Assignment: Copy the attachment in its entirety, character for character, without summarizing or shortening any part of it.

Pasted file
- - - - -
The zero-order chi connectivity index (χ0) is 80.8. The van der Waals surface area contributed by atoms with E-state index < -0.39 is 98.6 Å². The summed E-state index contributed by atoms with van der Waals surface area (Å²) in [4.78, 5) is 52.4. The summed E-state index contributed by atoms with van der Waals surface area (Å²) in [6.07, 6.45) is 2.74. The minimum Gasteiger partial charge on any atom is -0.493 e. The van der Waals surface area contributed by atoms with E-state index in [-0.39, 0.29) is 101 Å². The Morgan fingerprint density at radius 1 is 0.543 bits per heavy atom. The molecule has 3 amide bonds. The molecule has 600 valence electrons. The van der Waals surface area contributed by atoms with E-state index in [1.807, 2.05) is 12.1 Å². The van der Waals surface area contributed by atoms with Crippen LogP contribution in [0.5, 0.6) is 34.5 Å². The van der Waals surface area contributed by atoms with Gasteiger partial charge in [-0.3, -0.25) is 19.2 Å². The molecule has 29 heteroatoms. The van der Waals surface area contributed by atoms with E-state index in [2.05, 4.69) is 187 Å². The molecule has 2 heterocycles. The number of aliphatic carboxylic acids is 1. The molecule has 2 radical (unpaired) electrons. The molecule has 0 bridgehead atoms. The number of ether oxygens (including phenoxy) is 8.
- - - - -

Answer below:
The zero-order chi connectivity index (χ0) is 80.8. The van der Waals surface area contributed by atoms with E-state index < -0.39 is 98.6 Å². The summed E-state index contributed by atoms with van der Waals surface area (Å²) in [4.78, 5) is 52.4. The summed E-state index contributed by atoms with van der Waals surface area (Å²) in [6.07, 6.45) is 2.74. The minimum Gasteiger partial charge on any atom is -0.493 e. The van der Waals surface area contributed by atoms with E-state index in [-0.39, 0.29) is 101 Å². The Morgan fingerprint density at radius 1 is 0.543 bits per heavy atom. The molecule has 3 amide bonds. The molecule has 600 valence electrons. The van der Waals surface area contributed by atoms with E-state index in [1.807, 2.05) is 12.1 Å². The van der Waals surface area contributed by atoms with Crippen LogP contribution in [0.5, 0.6) is 34.5 Å². The van der Waals surface area contributed by atoms with Gasteiger partial charge in [-0.3, -0.25) is 19.2 Å². The molecule has 29 heteroatoms. The van der Waals surface area contributed by atoms with E-state index in [2.05, 4.69) is 187 Å². The molecule has 2 heterocycles. The number of aliphatic carboxylic acids is 1. The molecule has 2 radical (unpaired) electrons. The molecule has 0 bridgehead atoms. The number of ether oxygens (including phenoxy) is 8.